Professors team up to design a better prosthetic arm
MARCH 18, 2016
If computer scientists and engineers join forces, can they build a better prosthetic arm, one that could even, say, play the piano? A pair of San Francisco State University researchers hopes to find out.
Kazunori Okada, an associate professor of computer science, and Xiaorong Zhang, an assistant professor of engineering, have embarked on a project to develop a prosthetic arm that better understands and interprets the complex electromyogram (EMG) signals necessary for elaborate arm, wrist, hand and finger movements. EMG is a measure of electrical voltage generated from muscle contractions and contains information about the neural signals sent from the spinal cord to control the muscles.
“An arm is a basic tool of a human being, and losing it is a lifechanging experience,” Okada said. “Coming up with a good replacement for a lost arm is difficult. There are still muscles and nerves at the end of the arm, but how they coordinate together is very complex and reading their signals is not an easy thing.”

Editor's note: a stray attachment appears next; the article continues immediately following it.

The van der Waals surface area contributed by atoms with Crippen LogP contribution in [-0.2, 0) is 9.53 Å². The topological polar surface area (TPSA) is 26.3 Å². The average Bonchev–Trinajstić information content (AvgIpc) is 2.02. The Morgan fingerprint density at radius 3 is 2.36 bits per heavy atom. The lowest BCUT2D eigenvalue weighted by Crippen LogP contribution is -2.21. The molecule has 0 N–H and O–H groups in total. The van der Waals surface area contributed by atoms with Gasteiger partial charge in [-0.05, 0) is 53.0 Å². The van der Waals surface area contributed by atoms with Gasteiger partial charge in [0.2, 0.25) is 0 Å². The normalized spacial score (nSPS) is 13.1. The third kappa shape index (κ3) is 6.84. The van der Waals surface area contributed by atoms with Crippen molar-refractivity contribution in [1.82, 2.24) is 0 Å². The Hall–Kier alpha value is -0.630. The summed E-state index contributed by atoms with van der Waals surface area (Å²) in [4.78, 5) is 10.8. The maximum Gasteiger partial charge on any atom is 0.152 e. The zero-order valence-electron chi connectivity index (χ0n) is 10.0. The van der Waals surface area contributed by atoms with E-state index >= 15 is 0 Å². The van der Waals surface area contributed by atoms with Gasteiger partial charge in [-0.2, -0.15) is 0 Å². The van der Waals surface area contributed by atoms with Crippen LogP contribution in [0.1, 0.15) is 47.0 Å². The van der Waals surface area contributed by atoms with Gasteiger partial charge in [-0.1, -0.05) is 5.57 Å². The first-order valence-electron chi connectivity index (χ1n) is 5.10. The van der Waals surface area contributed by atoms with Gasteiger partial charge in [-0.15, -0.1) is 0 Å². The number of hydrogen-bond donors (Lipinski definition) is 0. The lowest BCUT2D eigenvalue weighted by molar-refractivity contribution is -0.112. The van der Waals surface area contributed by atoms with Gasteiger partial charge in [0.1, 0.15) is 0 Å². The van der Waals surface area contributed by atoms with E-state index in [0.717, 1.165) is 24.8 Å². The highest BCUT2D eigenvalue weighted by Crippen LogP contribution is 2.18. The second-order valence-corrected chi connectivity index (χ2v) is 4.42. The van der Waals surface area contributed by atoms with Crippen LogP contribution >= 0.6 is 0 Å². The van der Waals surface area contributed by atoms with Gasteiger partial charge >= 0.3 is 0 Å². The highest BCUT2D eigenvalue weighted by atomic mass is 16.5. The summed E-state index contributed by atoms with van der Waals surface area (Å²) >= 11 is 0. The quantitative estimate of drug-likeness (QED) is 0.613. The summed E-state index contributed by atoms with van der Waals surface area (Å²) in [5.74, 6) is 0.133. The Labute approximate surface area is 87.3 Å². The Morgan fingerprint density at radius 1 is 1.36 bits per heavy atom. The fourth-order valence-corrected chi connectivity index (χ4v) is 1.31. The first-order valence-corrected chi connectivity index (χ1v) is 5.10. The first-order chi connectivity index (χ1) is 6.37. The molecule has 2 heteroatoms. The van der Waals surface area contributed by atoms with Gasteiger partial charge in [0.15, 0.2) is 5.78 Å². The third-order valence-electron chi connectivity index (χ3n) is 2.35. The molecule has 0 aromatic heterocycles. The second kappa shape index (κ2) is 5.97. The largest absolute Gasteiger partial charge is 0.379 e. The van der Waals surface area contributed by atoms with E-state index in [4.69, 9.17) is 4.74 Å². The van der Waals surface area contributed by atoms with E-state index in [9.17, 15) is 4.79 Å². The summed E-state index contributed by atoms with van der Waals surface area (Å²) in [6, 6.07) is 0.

Making an Impact
Ken Fong (B.S., ‘71, M.A. ‘74)
This project is the first to receive funding from the Ken Fong Translational Research Fund, which was established with a $5 million donation from SF State alumnus Ken Fong to support interdisciplinary research projects at the University. Ken Fong is president of the Palo Alto-based venture capital firm Kenson Ventures and founder of the biotech firm Clontech Labs. His generous support of SF State stems from a desire to give back to the University in recognition of the education he received, which proved pivotal in his life and career.